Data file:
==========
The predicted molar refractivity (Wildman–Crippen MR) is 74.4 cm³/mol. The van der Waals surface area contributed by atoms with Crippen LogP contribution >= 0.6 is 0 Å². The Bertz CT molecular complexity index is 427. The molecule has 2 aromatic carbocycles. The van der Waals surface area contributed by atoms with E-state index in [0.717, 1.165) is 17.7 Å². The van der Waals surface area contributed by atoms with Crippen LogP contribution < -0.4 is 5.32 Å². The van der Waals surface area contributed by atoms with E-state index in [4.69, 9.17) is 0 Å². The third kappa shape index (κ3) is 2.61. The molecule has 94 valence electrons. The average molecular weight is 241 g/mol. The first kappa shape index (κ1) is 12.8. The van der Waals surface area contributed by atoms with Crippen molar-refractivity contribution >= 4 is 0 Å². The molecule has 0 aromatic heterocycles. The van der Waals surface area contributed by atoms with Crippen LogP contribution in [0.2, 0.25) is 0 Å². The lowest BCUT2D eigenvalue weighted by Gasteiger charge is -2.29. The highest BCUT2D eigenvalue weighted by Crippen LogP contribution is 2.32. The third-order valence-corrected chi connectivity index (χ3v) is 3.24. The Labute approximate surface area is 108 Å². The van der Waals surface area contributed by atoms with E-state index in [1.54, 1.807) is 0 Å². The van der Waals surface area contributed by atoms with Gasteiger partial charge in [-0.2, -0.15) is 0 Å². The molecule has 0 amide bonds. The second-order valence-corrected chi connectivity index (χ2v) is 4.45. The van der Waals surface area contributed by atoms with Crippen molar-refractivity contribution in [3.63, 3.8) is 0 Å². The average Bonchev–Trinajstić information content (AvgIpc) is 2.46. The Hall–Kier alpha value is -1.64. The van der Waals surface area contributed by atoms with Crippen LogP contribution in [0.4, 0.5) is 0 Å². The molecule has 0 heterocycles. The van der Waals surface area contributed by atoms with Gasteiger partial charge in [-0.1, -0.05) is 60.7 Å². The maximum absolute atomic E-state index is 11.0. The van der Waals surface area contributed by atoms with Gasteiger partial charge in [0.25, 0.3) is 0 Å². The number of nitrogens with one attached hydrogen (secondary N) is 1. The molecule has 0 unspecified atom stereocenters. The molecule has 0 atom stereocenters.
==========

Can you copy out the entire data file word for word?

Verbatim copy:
The predicted molar refractivity (Wildman–Crippen MR) is 74.4 cm³/mol. The van der Waals surface area contributed by atoms with Crippen LogP contribution >= 0.6 is 0 Å². The Bertz CT molecular complexity index is 427. The molecule has 2 aromatic carbocycles. The van der Waals surface area contributed by atoms with E-state index in [0.717, 1.165) is 17.7 Å². The van der Waals surface area contributed by atoms with Crippen LogP contribution < -0.4 is 5.32 Å². The van der Waals surface area contributed by atoms with E-state index in [4.69, 9.17) is 0 Å². The third kappa shape index (κ3) is 2.61. The molecule has 94 valence electrons. The average molecular weight is 241 g/mol. The first kappa shape index (κ1) is 12.8. The van der Waals surface area contributed by atoms with Crippen molar-refractivity contribution >= 4 is 0 Å². The molecule has 0 aromatic heterocycles. The van der Waals surface area contributed by atoms with Crippen LogP contribution in [0.2, 0.25) is 0 Å². The lowest BCUT2D eigenvalue weighted by Gasteiger charge is -2.29. The highest BCUT2D eigenvalue weighted by Crippen LogP contribution is 2.32. The third-order valence-corrected chi connectivity index (χ3v) is 3.24. The Labute approximate surface area is 108 Å². The van der Waals surface area contributed by atoms with E-state index in [1.54, 1.807) is 0 Å². The van der Waals surface area contributed by atoms with Gasteiger partial charge in [-0.2, -0.15) is 0 Å². The molecule has 0 amide bonds. The second-order valence-corrected chi connectivity index (χ2v) is 4.45. The van der Waals surface area contributed by atoms with Crippen molar-refractivity contribution in [3.63, 3.8) is 0 Å². The average Bonchev–Trinajstić information content (AvgIpc) is 2.46. The Hall–Kier alpha value is -1.64. The van der Waals surface area contributed by atoms with Crippen LogP contribution in [0.4, 0.5) is 0 Å². The molecule has 0 heterocycles. The van der Waals surface area contributed by atoms with Gasteiger partial charge in [-0.1, -0.05) is 60.7 Å². The maximum absolute atomic E-state index is 11.0. The van der Waals surface area contributed by atoms with Gasteiger partial charge in [0.25, 0.3) is 0 Å². The number of nitrogens with one attached hydrogen (secondary N) is 1. The molecule has 0 unspecified atom stereocenters. The molecule has 0 atom stereocenters.